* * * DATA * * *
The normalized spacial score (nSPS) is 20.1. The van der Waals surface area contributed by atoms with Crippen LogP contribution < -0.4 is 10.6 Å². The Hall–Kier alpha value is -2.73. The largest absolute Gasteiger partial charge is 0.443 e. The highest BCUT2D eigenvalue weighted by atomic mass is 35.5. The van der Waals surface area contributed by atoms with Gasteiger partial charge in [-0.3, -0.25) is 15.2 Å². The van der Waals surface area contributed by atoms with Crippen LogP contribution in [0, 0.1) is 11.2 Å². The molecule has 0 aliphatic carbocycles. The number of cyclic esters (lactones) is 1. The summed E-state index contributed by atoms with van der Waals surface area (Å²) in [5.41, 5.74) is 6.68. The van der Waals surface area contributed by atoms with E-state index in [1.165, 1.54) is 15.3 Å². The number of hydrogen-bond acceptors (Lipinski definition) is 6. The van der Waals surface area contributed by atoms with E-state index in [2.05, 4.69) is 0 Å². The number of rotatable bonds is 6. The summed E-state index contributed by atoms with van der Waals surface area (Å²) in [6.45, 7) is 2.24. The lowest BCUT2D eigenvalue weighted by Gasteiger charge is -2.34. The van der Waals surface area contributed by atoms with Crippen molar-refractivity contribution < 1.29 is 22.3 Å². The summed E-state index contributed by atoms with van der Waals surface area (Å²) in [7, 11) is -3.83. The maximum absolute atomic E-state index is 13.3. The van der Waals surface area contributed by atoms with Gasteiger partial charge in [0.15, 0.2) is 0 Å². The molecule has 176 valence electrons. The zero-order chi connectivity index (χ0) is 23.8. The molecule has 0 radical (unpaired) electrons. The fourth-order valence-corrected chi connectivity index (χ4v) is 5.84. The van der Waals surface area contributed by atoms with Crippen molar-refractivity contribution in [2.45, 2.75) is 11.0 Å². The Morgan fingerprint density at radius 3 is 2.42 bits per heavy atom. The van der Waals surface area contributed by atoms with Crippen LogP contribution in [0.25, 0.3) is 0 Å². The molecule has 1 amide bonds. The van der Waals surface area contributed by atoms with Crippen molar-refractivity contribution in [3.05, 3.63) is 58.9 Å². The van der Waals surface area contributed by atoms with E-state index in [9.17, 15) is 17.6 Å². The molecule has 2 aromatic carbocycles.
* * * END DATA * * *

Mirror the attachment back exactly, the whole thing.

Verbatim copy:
The normalized spacial score (nSPS) is 20.1. The van der Waals surface area contributed by atoms with Crippen LogP contribution < -0.4 is 10.6 Å². The Hall–Kier alpha value is -2.73. The largest absolute Gasteiger partial charge is 0.443 e. The highest BCUT2D eigenvalue weighted by atomic mass is 35.5. The van der Waals surface area contributed by atoms with Gasteiger partial charge in [-0.3, -0.25) is 15.2 Å². The van der Waals surface area contributed by atoms with Crippen LogP contribution in [0, 0.1) is 11.2 Å². The molecule has 0 aliphatic carbocycles. The number of cyclic esters (lactones) is 1. The summed E-state index contributed by atoms with van der Waals surface area (Å²) in [5.41, 5.74) is 6.68. The van der Waals surface area contributed by atoms with E-state index in [1.165, 1.54) is 15.3 Å². The number of hydrogen-bond acceptors (Lipinski definition) is 6. The van der Waals surface area contributed by atoms with E-state index in [2.05, 4.69) is 0 Å². The number of rotatable bonds is 6. The summed E-state index contributed by atoms with van der Waals surface area (Å²) in [6.45, 7) is 2.24. The lowest BCUT2D eigenvalue weighted by Gasteiger charge is -2.34. The van der Waals surface area contributed by atoms with Crippen molar-refractivity contribution < 1.29 is 22.3 Å². The summed E-state index contributed by atoms with van der Waals surface area (Å²) in [7, 11) is -3.83. The maximum absolute atomic E-state index is 13.3. The van der Waals surface area contributed by atoms with Gasteiger partial charge in [0.15, 0.2) is 0 Å². The molecule has 176 valence electrons. The zero-order chi connectivity index (χ0) is 23.8. The molecule has 0 radical (unpaired) electrons. The fourth-order valence-corrected chi connectivity index (χ4v) is 5.84. The van der Waals surface area contributed by atoms with Crippen molar-refractivity contribution in [2.45, 2.75) is 11.0 Å². The Morgan fingerprint density at radius 3 is 2.42 bits per heavy atom. The van der Waals surface area contributed by atoms with Crippen LogP contribution in [0.25, 0.3) is 0 Å². The molecule has 1 amide bonds. The van der Waals surface area contributed by atoms with Crippen molar-refractivity contribution in [3.05, 3.63) is 58.9 Å². The van der Waals surface area contributed by atoms with E-state index in [9.17, 15) is 17.6 Å². The molecule has 2 aromatic carbocycles.